Personnel: Trevor Beld-Jimenez (vocals, guitar, keyboards, synthesizer, drums, percussion); Evan AP Roberts (vocals, guitar); Joel Jerome, Melissa Louise Castellano (vocals, percussion); Seth Pettersen, Tania Beld Jimenez, Sasha Green (vocals); Tim Ramsey (guitar, synthesizer); Nels Rosengren (guitar); Willard Matthews (acoustic guitar, organ); Matthew Van Winkle (acoustic guitar); Elisa Randazzo, Kaitlin Wolfberg (violin); Amy Tatum (flute); Steve Taylor (piano, organ); Ferraby Lionheart (piano); Brook Dalton (drums).
Audio Mixer: Dan Long.
Recording information: ARW Studios; Colourbox Recording; LapTop Studios.
Photographer: Betsy Winchell.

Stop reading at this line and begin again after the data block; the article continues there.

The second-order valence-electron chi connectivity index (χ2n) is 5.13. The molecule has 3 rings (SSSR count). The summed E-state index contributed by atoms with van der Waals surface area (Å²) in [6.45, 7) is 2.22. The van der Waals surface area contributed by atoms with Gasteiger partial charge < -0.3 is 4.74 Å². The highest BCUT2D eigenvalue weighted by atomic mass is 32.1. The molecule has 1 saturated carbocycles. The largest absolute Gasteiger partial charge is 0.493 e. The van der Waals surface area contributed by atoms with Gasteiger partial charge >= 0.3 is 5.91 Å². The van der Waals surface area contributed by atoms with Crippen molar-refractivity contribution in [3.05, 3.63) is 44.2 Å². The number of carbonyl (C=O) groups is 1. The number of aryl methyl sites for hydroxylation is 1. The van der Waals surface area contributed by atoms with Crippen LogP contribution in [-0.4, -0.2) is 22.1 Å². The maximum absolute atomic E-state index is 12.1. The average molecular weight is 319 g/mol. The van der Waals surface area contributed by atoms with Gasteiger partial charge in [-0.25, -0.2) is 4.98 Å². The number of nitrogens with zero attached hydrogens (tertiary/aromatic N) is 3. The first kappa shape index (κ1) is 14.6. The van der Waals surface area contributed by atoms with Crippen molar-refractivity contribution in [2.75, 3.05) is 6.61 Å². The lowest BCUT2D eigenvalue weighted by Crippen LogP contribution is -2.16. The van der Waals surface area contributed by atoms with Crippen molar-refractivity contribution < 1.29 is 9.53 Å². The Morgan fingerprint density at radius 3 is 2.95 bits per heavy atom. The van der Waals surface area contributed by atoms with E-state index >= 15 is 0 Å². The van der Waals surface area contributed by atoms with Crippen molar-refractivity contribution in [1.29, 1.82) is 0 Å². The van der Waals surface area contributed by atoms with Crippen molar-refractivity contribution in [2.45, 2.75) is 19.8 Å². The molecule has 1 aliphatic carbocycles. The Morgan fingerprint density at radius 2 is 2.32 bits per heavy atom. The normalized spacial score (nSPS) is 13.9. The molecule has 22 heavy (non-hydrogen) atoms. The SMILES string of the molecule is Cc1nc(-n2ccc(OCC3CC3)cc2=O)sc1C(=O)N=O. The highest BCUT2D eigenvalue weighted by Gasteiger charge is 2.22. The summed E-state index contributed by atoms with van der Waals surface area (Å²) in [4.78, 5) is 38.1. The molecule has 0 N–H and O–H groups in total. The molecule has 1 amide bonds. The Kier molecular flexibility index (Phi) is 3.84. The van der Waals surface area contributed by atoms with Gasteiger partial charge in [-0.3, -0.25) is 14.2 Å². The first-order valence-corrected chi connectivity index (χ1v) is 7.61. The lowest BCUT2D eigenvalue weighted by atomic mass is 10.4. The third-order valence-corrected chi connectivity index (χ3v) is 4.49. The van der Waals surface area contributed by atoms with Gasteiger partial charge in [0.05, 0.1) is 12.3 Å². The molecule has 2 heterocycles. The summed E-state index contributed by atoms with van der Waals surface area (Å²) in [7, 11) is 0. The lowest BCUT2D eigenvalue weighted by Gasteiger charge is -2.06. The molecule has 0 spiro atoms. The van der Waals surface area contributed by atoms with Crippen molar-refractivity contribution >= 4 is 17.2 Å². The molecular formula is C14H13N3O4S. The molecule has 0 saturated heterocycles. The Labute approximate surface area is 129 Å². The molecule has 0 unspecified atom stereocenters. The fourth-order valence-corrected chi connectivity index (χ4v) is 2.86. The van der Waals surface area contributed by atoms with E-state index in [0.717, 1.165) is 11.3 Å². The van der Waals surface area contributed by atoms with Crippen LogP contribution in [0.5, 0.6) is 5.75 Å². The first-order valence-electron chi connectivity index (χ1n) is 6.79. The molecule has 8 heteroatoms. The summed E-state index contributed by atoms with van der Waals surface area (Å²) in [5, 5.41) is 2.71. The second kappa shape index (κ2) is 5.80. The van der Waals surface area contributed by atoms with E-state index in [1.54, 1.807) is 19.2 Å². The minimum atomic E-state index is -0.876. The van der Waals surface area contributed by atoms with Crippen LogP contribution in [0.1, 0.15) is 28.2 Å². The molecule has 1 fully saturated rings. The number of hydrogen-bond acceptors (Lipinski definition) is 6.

Before the release of 2015's Tightropes, Los Angeles' Tall Tales & the Silver Lining had well established their character as sunlit indie folk dipped in '70s pop/rock, specifically à la the hit singles of Jackson Browne and Tom Petty & the Heartbreakers: melodic, at ease rather than provocative, unfolding rather than asserting, even taking time for guitar solos. Like contemporaries the War on Drugs, the recordings of songwriter Trevor Beld-Jimenez and band don't recycle a past era so much as express the musically internalized. In other words, they come off as authentic and of their own time. With Tightropes, Tall Tales shift ever so slightly toward the '80s with synths, melodic guitar, and sweet, monosyllabic backing vocals, as on the leadoff track, "Something to Believe In" ("Your love is something I believe in"), and later "Both Alive." Despite the presence of synths, as well as contemporary guitar effects and recording quality, the band still evokes the '70s, mostly via Beld-Jimenez's songwriting tendencies. These include vocal melodies that at times recall Paul Simon ("Harder for You," "Wade Through the Storm") and more frequently, as is often remarked though they wouldn't be mistaken for one another, a vocal delivery that recalls Tom Petty. "Let It Go" has a grooving bassline, jangly guitars, and a pre-chorus with Beld-Jimenez vocally at his Petty-est. The conspicuous pedal steel on tracks such as "Unknown Forces" and "Wade Through the Storm" balances the album's conservative but noticeable use of synths, quick tempos, and simple catchiness in general, bringing a musical drawl to match Beld-Jimenez's own. Though Tall Tales' most energetic offering thus far, Tightropes plays like a pair of well-worn shoes: reliable, comfortable, incapable of blistering, and ideal for a long drive or kicking back with pals. ~ Marcy Donelson